Entering User Defined Random Distribution

Introduction

Random variables with user defined (empirical table) distribution are generated by the so-called Inversion that is also called "inverse function method". The user has to enter the table of the cumulative distribution function (CDF) F(x) also known as the "Distribution function". To generate a new random value the program first generates a normalized random variable U uniformly distributed on the interval (0, 1). The random value y is then computed as y = F -1(U). This is implemented by searching the F(x) table for the first entry whose F(x) value is greater or equal to U. The program then returns either the corresponding value x (discrete random variables) or performs linear interpolation using the previous table entry (continuous random variables).

Example: Assume the following random distribution:

 x p(x) F(x) 1 2 5 10 0 0.3 0.5 0.2 0 0.3 0.8 1

Graphically:

The value 0.55 of the normalized random variable U will produce either the random value 5 (discrete random variable) or 3.5 (continuous random variable).

For the generator to work properly these rules have to be satisfied:

• Both values and cumulative probabilities must form a non-decreasing sequence.
• The last cumulative probability value must be 1.
• In case of linear interpolation the first cumulative probability value should be zero (like in the above picture). If not, the implicit initial point will be (0, 0).

The method is very general., practically any distribution can be entered. If two adjacent table entries have the same x value, that value will be generated with the probability given by the difference of the F(x) values, both for discrete and continuous mode of generation. In this way it is possible to generate a general random variable with a continuous distribution, but with some values having nonzero probability. If two adjacent table entries have the same F(x) values, the values from the interval given by the two x values will be never generated. In this way it is possible to generate for example bimodal random variables.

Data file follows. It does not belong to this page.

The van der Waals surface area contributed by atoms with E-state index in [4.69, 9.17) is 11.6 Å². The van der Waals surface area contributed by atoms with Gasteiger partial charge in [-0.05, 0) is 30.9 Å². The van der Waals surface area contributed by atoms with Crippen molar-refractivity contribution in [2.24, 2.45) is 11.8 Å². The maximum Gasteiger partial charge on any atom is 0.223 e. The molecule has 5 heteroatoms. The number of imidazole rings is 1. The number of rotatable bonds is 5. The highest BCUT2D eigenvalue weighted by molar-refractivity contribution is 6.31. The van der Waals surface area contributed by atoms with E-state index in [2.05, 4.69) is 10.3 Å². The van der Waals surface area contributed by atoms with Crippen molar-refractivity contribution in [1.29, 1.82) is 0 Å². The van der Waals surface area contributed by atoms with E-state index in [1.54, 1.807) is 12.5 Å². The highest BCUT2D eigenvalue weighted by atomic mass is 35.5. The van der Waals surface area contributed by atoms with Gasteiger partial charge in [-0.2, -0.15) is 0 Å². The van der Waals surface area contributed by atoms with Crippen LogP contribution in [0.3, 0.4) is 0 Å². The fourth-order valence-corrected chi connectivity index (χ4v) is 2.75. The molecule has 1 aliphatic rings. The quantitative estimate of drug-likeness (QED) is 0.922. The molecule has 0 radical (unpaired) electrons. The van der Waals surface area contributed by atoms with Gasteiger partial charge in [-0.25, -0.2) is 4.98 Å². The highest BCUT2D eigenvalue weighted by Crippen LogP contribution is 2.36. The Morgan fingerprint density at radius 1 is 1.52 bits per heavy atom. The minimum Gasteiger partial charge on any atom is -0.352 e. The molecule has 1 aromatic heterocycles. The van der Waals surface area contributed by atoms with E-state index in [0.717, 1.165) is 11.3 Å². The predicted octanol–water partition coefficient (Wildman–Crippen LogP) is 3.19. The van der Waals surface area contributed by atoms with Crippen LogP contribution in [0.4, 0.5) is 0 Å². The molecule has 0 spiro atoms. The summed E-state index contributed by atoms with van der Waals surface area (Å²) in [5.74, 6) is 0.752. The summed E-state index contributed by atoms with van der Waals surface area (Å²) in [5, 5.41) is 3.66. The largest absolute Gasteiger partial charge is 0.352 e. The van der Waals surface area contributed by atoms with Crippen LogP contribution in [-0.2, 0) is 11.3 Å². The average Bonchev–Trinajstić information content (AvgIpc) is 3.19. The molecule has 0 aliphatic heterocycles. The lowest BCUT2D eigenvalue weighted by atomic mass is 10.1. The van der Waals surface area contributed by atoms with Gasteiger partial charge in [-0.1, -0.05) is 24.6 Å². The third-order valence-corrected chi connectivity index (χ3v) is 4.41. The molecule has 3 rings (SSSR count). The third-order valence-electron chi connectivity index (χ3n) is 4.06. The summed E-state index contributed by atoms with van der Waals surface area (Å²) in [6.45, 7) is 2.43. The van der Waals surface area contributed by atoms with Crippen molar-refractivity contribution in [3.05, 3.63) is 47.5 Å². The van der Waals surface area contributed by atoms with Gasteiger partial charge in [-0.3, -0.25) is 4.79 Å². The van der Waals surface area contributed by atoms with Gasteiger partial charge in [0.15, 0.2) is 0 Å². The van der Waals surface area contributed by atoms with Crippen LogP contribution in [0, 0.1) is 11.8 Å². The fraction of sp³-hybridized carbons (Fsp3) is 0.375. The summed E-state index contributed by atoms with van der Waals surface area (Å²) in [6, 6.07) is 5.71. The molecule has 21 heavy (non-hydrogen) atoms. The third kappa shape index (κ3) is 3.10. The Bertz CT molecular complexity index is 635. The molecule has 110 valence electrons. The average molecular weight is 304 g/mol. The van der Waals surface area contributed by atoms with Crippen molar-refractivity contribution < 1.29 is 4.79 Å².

Entering the table

The table can be entered in two ways. Either as a sequence of the values with their probabilities or directly as the points of the cumulative distribution function. In both cases there is validation with self-explaining messages. Validation is partially suppressed during editing table entries to allow temporarily inconsistent tables. To start simulation that uses a user defined distribution, the table has to be confirmed. Confirmation also validates the table for consistency. During validation the values of the distribution function F(x) can be truncated to 1, the last value can be set to 1. In the table only 10 decimal places are displayed, but the values in memory are not truncated.

Note that editing operations work differently when entering probabilities or cumulative distribution respectively. When entering probabilities, the cumulative distribution values are always calculated as sums of probabilities - it may happen, that the value gets above 1 (it can be adjusted later). When entering cumulative distribution the values of probabilities are calculated as differences of adjacent cumulative probabilities. The table may be temporarily inconsistent with negative values of probabilities. Confirmation always checks the table consistency.

The mode can be changed at any time, for example the table can be initially entered using probabilities and then modified by changing values of the cumulative distribution.

Generation

The generator can work in two modes that produce values of either a discrete or a continuous random variable. In the discrete mode the random generator returns only values entered in the distribution table. In the continuous mode the generator performs linear interpolation that approximates "continuous" distributions. Arrival intervals and service duration are typically continuous random variables, but some servers may work in such a way that there are few more or less constant service times (a car wash line with various programmes).